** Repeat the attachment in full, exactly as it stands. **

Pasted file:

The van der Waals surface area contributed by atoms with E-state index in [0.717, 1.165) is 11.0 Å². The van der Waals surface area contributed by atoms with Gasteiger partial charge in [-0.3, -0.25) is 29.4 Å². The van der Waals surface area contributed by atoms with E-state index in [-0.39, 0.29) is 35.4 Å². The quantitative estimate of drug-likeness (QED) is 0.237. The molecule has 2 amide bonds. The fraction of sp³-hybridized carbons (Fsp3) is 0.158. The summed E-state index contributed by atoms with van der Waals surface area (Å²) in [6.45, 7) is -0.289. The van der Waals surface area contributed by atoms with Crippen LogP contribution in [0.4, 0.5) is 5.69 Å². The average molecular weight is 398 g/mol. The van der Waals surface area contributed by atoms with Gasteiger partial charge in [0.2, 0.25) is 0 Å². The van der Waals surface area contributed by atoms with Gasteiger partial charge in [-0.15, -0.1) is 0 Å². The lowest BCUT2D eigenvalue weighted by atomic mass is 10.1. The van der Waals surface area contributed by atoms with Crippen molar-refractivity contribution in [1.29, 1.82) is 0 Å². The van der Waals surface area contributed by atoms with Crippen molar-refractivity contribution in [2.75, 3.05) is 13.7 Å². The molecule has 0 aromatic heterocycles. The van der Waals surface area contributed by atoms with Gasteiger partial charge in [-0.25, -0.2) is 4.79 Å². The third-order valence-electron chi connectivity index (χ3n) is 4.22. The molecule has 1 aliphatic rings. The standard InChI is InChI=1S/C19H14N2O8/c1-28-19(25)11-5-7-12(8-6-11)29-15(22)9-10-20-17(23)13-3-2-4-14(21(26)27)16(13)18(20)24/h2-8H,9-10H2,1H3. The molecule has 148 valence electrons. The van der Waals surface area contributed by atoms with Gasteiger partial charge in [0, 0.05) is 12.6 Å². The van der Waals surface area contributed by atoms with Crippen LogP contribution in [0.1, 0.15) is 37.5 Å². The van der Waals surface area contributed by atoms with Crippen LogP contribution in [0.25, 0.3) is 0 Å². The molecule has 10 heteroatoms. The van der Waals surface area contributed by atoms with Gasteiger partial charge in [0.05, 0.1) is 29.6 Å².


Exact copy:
The van der Waals surface area contributed by atoms with E-state index in [0.717, 1.165) is 11.0 Å². The van der Waals surface area contributed by atoms with Gasteiger partial charge in [-0.3, -0.25) is 29.4 Å². The van der Waals surface area contributed by atoms with E-state index in [-0.39, 0.29) is 35.4 Å². The quantitative estimate of drug-likeness (QED) is 0.237. The molecule has 2 amide bonds. The fraction of sp³-hybridized carbons (Fsp3) is 0.158. The summed E-state index contributed by atoms with van der Waals surface area (Å²) in [6.45, 7) is -0.289. The van der Waals surface area contributed by atoms with Crippen LogP contribution in [0.4, 0.5) is 5.69 Å². The average molecular weight is 398 g/mol. The van der Waals surface area contributed by atoms with Gasteiger partial charge in [0.2, 0.25) is 0 Å². The van der Waals surface area contributed by atoms with Gasteiger partial charge in [-0.15, -0.1) is 0 Å². The lowest BCUT2D eigenvalue weighted by atomic mass is 10.1. The van der Waals surface area contributed by atoms with Crippen molar-refractivity contribution in [1.29, 1.82) is 0 Å². The van der Waals surface area contributed by atoms with Crippen molar-refractivity contribution in [2.75, 3.05) is 13.7 Å². The molecule has 0 aromatic heterocycles. The van der Waals surface area contributed by atoms with Gasteiger partial charge in [-0.25, -0.2) is 4.79 Å². The third-order valence-electron chi connectivity index (χ3n) is 4.22. The molecule has 1 aliphatic rings. The standard InChI is InChI=1S/C19H14N2O8/c1-28-19(25)11-5-7-12(8-6-11)29-15(22)9-10-20-17(23)13-3-2-4-14(21(26)27)16(13)18(20)24/h2-8H,9-10H2,1H3. The molecule has 148 valence electrons. The van der Waals surface area contributed by atoms with Gasteiger partial charge in [0, 0.05) is 12.6 Å². The van der Waals surface area contributed by atoms with Crippen LogP contribution in [0.1, 0.15) is 37.5 Å². The van der Waals surface area contributed by atoms with Crippen LogP contribution in [0.25, 0.3) is 0 Å². The molecule has 10 heteroatoms. The van der Waals surface area contributed by atoms with Gasteiger partial charge in [0.05, 0.1) is 29.6 Å².